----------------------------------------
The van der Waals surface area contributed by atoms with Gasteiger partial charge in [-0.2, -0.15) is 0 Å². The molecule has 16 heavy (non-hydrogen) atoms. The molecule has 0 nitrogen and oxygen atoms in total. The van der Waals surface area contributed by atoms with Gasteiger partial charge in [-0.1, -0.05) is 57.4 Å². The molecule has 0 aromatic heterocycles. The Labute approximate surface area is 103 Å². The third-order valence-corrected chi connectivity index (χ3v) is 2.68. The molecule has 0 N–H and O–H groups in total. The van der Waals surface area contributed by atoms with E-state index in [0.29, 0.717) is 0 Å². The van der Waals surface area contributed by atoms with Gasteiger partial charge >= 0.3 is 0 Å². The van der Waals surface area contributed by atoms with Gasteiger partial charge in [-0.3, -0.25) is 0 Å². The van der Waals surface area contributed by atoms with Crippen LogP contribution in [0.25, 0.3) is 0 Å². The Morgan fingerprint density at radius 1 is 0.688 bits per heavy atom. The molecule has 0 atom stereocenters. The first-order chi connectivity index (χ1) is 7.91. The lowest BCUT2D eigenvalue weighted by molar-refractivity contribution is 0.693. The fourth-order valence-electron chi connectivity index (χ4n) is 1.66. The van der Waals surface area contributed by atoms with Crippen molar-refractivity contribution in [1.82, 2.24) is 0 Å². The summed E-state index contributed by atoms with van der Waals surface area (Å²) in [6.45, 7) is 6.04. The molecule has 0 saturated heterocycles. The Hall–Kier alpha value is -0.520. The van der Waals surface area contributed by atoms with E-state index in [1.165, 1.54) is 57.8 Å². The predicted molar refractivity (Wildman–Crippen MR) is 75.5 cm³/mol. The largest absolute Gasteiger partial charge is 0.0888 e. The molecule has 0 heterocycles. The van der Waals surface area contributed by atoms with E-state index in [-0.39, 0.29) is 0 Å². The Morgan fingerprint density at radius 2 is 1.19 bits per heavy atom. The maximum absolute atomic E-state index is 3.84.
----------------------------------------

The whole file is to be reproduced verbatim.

The van der Waals surface area contributed by atoms with Gasteiger partial charge in [-0.2, -0.15) is 0 Å². The molecule has 16 heavy (non-hydrogen) atoms. The molecule has 0 nitrogen and oxygen atoms in total. The van der Waals surface area contributed by atoms with Gasteiger partial charge in [-0.1, -0.05) is 57.4 Å². The molecule has 0 aromatic heterocycles. The Labute approximate surface area is 103 Å². The third-order valence-corrected chi connectivity index (χ3v) is 2.68. The molecule has 0 N–H and O–H groups in total. The van der Waals surface area contributed by atoms with E-state index in [0.29, 0.717) is 0 Å². The van der Waals surface area contributed by atoms with Gasteiger partial charge >= 0.3 is 0 Å². The van der Waals surface area contributed by atoms with Gasteiger partial charge in [-0.3, -0.25) is 0 Å². The van der Waals surface area contributed by atoms with Crippen LogP contribution in [0.25, 0.3) is 0 Å². The Morgan fingerprint density at radius 1 is 0.688 bits per heavy atom. The molecule has 0 atom stereocenters. The first-order chi connectivity index (χ1) is 7.91. The lowest BCUT2D eigenvalue weighted by molar-refractivity contribution is 0.693. The fourth-order valence-electron chi connectivity index (χ4n) is 1.66. The van der Waals surface area contributed by atoms with Crippen molar-refractivity contribution in [1.82, 2.24) is 0 Å². The summed E-state index contributed by atoms with van der Waals surface area (Å²) in [6.45, 7) is 6.04. The molecule has 0 saturated heterocycles. The Hall–Kier alpha value is -0.520. The van der Waals surface area contributed by atoms with E-state index in [1.165, 1.54) is 57.8 Å². The predicted molar refractivity (Wildman–Crippen MR) is 75.5 cm³/mol. The largest absolute Gasteiger partial charge is 0.0888 e. The molecule has 0 heterocycles. The van der Waals surface area contributed by atoms with E-state index in [-0.39, 0.29) is 0 Å². The Morgan fingerprint density at radius 2 is 1.19 bits per heavy atom. The maximum absolute atomic E-state index is 3.84.